Friday, October 27, 2006

Ik zou graag naar de speelzaal.

(Advert for vlogging program)

XOLO!!! Today we were fortunate enough to have Marc von Woudenberg of visit our IES classroom. I say fortunate enough because the “lecture” (Power Point yet again) was extremely informative, at least to a not very media literate person such as myself. For those of you that don’t know, is a company that creates video blogs, or vlogs, for various businesses, including Coca Cola and BMW, amongst others.

Today was the first time that I got a clear understanding of what video blogging actually means, and also of the potential that it has. Vlogging allows anyone to make a video and post it to the internet, or to a specific streaming source. Videos that appear in vlogs, however, are different than videos that would appear on say youtube, for example, because they are presented in the form of one person or a small group of people in front of the camera, talking about different subjects. Similar to blogging, vlogging is also sort of like an online diary that other people can access. Some people (or vloggers) make vlogs simply for fun, while others are incredibly serious about theirs and make them for informative purposes. There are, of course, vloggers who mix the two extremes, and they seem to be the most successful. I think this is due to the fact that the information they present is made more accessible, and thus more enjoyable to watch, through humor.

Apparently vlogging can be quite a controversial issue as some people in our group got into a fairly heated debate with Marc over the present state and future possibilities of vlogging. John offered some criticism of the current state by mentioning how as soon as people got wind of this vlogging trend, they made vlogs about funny or ridiculous things, instead of about serious matters that could impact or at least inform the world. John eventually added that though he is completely for alternative forms of media, and also for humorous outlets, he wonders why vlogging can’t be done in a more mature manner. Rachel offered an excellent metaphor in response to this inquiry: she said that if we think of the internet, and specifically the new vlogging medium, as a child, this is its early, immature stage, and it will be a number of years before it reaches a more adult state.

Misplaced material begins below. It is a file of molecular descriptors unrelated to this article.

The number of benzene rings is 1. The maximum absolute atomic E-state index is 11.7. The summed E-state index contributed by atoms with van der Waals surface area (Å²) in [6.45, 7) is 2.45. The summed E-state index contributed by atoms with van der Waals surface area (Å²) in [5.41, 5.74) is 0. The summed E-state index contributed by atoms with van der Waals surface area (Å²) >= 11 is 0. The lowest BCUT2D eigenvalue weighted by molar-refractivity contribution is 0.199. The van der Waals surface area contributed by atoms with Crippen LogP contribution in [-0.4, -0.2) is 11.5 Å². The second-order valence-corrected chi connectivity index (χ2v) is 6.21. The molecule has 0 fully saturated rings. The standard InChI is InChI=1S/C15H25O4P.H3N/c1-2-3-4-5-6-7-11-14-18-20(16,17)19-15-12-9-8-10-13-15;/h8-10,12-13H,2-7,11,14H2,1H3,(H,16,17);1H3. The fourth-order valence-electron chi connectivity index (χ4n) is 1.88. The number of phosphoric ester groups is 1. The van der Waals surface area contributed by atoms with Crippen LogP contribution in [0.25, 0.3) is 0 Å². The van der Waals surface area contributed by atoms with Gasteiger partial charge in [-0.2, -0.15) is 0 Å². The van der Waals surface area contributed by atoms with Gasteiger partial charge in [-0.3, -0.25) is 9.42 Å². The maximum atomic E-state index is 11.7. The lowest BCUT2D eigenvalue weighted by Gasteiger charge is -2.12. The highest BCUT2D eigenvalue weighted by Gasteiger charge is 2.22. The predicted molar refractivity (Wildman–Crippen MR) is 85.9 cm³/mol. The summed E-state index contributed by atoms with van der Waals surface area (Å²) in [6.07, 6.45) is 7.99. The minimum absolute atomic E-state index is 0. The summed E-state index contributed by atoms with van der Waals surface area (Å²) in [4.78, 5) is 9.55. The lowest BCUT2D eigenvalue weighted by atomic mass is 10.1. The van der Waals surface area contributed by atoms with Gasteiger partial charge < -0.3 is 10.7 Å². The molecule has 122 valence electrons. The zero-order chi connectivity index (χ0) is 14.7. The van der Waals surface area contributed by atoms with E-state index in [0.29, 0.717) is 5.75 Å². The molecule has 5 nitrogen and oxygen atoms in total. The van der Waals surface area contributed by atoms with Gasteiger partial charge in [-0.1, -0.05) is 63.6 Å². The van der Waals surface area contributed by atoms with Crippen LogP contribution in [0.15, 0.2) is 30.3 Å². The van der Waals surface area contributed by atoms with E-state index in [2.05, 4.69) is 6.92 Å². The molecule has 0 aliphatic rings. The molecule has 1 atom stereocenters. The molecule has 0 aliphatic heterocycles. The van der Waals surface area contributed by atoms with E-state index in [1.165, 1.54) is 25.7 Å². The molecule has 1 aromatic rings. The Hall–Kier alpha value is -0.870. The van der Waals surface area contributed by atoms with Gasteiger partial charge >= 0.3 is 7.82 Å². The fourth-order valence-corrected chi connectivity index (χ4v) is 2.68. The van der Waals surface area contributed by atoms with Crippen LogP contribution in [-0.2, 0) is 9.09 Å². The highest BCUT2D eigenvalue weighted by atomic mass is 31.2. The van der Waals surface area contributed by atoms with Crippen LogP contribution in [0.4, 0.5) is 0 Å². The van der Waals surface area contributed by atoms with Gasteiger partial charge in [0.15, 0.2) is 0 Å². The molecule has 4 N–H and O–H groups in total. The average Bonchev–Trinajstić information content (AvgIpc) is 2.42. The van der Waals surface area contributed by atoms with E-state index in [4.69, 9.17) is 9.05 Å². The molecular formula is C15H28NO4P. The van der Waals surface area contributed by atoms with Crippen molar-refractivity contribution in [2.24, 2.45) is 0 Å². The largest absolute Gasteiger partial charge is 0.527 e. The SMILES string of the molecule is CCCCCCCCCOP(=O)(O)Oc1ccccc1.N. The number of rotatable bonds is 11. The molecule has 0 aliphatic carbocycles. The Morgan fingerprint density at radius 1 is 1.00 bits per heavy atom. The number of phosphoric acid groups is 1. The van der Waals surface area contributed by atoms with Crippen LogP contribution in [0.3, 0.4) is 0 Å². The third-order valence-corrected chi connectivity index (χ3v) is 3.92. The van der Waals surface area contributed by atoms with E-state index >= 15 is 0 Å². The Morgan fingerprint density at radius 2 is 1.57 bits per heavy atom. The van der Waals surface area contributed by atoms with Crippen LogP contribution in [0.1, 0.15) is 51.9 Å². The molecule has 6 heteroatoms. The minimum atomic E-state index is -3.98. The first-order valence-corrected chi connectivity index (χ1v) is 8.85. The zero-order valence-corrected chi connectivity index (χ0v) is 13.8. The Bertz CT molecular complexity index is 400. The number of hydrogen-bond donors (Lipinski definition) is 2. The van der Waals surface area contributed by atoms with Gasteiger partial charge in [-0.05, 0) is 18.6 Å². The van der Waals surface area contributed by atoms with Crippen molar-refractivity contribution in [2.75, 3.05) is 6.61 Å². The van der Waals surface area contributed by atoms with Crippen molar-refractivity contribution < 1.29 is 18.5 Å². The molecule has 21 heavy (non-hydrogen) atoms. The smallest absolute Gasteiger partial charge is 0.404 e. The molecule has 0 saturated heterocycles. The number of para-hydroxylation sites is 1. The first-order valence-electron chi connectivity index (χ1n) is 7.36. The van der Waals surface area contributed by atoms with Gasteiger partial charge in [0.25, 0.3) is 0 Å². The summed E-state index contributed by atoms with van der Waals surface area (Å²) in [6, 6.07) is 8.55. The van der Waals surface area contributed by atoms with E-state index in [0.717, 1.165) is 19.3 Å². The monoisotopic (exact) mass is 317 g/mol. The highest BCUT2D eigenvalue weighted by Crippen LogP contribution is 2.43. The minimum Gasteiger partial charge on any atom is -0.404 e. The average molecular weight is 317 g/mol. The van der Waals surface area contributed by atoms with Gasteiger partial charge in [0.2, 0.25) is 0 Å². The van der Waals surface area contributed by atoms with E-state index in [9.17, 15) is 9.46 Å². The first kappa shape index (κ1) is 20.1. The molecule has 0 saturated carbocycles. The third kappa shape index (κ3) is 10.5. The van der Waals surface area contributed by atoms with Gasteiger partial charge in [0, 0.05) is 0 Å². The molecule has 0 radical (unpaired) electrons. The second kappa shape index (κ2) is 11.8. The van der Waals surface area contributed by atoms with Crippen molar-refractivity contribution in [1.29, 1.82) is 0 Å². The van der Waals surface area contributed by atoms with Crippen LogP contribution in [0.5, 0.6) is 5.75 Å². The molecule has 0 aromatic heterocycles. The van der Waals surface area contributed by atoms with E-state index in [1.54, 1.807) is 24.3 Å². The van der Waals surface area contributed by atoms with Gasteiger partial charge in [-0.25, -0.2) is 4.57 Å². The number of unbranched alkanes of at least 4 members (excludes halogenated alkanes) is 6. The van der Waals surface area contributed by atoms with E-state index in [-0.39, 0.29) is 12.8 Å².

A concern of mine with the whole vlogging (r)evolution is that the different sections of society who don’t have/can’t afford computers or other media consuls in their homes, or even in a more public place, will be excluded from the movement. And if all of our media sources shift more or less to the internet, will these sections of society be missing out, once again, on being informed citizens? Our class also discussed the issue of media literacy, and how children in the US public schools system aren’t receiving any sort of instruction in how to create, digest, and especially analyze the images with which they are presented, in both new and old media.

This bothered me greatly, as I see media literacy, as well as the ability to distinguish between what is real and what is exaggerated, as yet another way that the increasingly large gap between those who are privileged and those who are not will grow. Disturbing. I simply hope that my concerns will be proven wrong, and that the internet (r)evolution will continue to be a bottom-up process. However, seeing as corporations are beginning to jump on the vlogging bandwagon and make vlogs that appear to be grassroots in nature, I am a bit hesitant with this hope, especially if people already have difficulty in differentiating between what is real and what is exaggerated in the media.


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